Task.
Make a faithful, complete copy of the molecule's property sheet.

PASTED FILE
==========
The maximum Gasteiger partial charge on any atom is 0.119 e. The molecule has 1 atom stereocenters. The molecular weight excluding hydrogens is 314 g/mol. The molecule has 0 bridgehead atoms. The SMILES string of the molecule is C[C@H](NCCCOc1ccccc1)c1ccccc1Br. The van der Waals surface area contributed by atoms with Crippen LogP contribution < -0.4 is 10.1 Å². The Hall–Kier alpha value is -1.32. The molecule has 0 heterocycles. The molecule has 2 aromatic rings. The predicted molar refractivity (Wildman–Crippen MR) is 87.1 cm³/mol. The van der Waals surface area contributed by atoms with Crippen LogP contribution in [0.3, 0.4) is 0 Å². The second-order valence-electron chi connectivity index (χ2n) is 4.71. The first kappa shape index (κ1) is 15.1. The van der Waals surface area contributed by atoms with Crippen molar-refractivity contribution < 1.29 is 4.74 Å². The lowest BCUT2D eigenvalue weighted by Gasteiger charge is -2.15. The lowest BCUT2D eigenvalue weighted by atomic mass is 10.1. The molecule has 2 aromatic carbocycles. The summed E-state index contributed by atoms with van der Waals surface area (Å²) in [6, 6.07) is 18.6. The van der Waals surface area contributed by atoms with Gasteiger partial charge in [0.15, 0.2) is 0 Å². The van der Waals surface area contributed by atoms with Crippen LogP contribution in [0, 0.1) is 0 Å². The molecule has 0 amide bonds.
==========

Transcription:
The maximum Gasteiger partial charge on any atom is 0.119 e. The molecule has 1 atom stereocenters. The molecular weight excluding hydrogens is 314 g/mol. The molecule has 0 bridgehead atoms. The SMILES string of the molecule is C[C@H](NCCCOc1ccccc1)c1ccccc1Br. The van der Waals surface area contributed by atoms with Crippen LogP contribution < -0.4 is 10.1 Å². The Hall–Kier alpha value is -1.32. The molecule has 0 heterocycles. The molecule has 2 aromatic rings. The predicted molar refractivity (Wildman–Crippen MR) is 87.1 cm³/mol. The van der Waals surface area contributed by atoms with Crippen LogP contribution in [0.3, 0.4) is 0 Å². The second-order valence-electron chi connectivity index (χ2n) is 4.71. The first kappa shape index (κ1) is 15.1. The van der Waals surface area contributed by atoms with Crippen molar-refractivity contribution < 1.29 is 4.74 Å². The lowest BCUT2D eigenvalue weighted by Gasteiger charge is -2.15. The lowest BCUT2D eigenvalue weighted by atomic mass is 10.1. The molecule has 2 aromatic carbocycles. The summed E-state index contributed by atoms with van der Waals surface area (Å²) in [6, 6.07) is 18.6. The van der Waals surface area contributed by atoms with Gasteiger partial charge in [0.15, 0.2) is 0 Å². The van der Waals surface area contributed by atoms with Crippen LogP contribution in [0, 0.1) is 0 Å². The molecule has 0 amide bonds.